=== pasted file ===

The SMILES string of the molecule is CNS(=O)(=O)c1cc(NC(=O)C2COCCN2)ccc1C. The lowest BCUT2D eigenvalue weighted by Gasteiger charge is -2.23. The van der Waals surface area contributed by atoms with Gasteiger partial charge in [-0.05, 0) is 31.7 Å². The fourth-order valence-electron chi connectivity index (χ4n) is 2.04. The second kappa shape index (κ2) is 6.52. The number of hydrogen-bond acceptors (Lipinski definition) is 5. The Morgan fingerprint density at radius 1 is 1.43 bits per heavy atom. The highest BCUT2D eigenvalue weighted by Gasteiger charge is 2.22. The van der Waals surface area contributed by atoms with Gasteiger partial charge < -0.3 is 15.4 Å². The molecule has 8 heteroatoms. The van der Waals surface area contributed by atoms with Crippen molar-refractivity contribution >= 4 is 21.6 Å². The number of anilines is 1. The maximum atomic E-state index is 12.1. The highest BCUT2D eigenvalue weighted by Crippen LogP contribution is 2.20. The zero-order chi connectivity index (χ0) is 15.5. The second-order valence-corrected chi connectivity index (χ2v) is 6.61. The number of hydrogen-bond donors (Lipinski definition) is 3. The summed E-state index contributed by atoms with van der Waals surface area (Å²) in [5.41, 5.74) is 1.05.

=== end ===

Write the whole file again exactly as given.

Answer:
The SMILES string of the molecule is CNS(=O)(=O)c1cc(NC(=O)C2COCCN2)ccc1C. The lowest BCUT2D eigenvalue weighted by Gasteiger charge is -2.23. The van der Waals surface area contributed by atoms with Gasteiger partial charge in [-0.05, 0) is 31.7 Å². The fourth-order valence-electron chi connectivity index (χ4n) is 2.04. The second kappa shape index (κ2) is 6.52. The number of hydrogen-bond acceptors (Lipinski definition) is 5. The Morgan fingerprint density at radius 1 is 1.43 bits per heavy atom. The highest BCUT2D eigenvalue weighted by Gasteiger charge is 2.22. The van der Waals surface area contributed by atoms with Gasteiger partial charge < -0.3 is 15.4 Å². The molecule has 8 heteroatoms. The van der Waals surface area contributed by atoms with Crippen molar-refractivity contribution >= 4 is 21.6 Å². The number of anilines is 1. The maximum atomic E-state index is 12.1. The highest BCUT2D eigenvalue weighted by Crippen LogP contribution is 2.20. The zero-order chi connectivity index (χ0) is 15.5. The second-order valence-corrected chi connectivity index (χ2v) is 6.61. The number of hydrogen-bond donors (Lipinski definition) is 3. The summed E-state index contributed by atoms with van der Waals surface area (Å²) in [5.41, 5.74) is 1.05.